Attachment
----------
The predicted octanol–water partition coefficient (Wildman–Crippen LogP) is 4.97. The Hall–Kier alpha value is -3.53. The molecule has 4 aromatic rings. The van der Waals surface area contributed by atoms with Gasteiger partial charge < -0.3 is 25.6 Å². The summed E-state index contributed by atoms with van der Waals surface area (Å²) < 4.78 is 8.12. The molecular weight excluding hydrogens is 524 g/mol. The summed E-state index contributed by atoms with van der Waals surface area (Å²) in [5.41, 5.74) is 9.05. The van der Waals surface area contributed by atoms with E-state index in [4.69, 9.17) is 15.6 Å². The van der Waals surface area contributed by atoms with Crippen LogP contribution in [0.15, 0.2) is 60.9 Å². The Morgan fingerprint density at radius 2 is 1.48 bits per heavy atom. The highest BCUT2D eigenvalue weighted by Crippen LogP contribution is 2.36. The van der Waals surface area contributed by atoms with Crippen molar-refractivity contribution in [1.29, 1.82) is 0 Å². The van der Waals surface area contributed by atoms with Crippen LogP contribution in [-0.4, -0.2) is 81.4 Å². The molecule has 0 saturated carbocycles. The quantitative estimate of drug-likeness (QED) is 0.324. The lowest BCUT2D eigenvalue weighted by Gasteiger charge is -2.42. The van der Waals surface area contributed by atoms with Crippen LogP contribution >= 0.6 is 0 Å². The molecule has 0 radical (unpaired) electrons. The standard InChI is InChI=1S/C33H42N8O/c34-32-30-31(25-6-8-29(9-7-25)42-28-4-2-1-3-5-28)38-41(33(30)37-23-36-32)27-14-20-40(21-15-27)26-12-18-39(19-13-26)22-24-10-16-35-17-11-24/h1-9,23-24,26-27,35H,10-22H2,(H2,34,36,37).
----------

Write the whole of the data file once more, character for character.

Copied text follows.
The predicted octanol–water partition coefficient (Wildman–Crippen LogP) is 4.97. The Hall–Kier alpha value is -3.53. The molecule has 4 aromatic rings. The van der Waals surface area contributed by atoms with Gasteiger partial charge < -0.3 is 25.6 Å². The summed E-state index contributed by atoms with van der Waals surface area (Å²) < 4.78 is 8.12. The molecular weight excluding hydrogens is 524 g/mol. The summed E-state index contributed by atoms with van der Waals surface area (Å²) in [5.41, 5.74) is 9.05. The van der Waals surface area contributed by atoms with E-state index in [4.69, 9.17) is 15.6 Å². The van der Waals surface area contributed by atoms with Crippen LogP contribution in [0.15, 0.2) is 60.9 Å². The Morgan fingerprint density at radius 2 is 1.48 bits per heavy atom. The highest BCUT2D eigenvalue weighted by Crippen LogP contribution is 2.36. The van der Waals surface area contributed by atoms with Crippen molar-refractivity contribution in [1.29, 1.82) is 0 Å². The van der Waals surface area contributed by atoms with Crippen LogP contribution in [-0.4, -0.2) is 81.4 Å². The molecule has 0 saturated carbocycles. The quantitative estimate of drug-likeness (QED) is 0.324. The lowest BCUT2D eigenvalue weighted by Gasteiger charge is -2.42. The van der Waals surface area contributed by atoms with Crippen LogP contribution >= 0.6 is 0 Å². The molecule has 0 radical (unpaired) electrons. The standard InChI is InChI=1S/C33H42N8O/c34-32-30-31(25-6-8-29(9-7-25)42-28-4-2-1-3-5-28)38-41(33(30)37-23-36-32)27-14-20-40(21-15-27)26-12-18-39(19-13-26)22-24-10-16-35-17-11-24/h1-9,23-24,26-27,35H,10-22H2,(H2,34,36,37).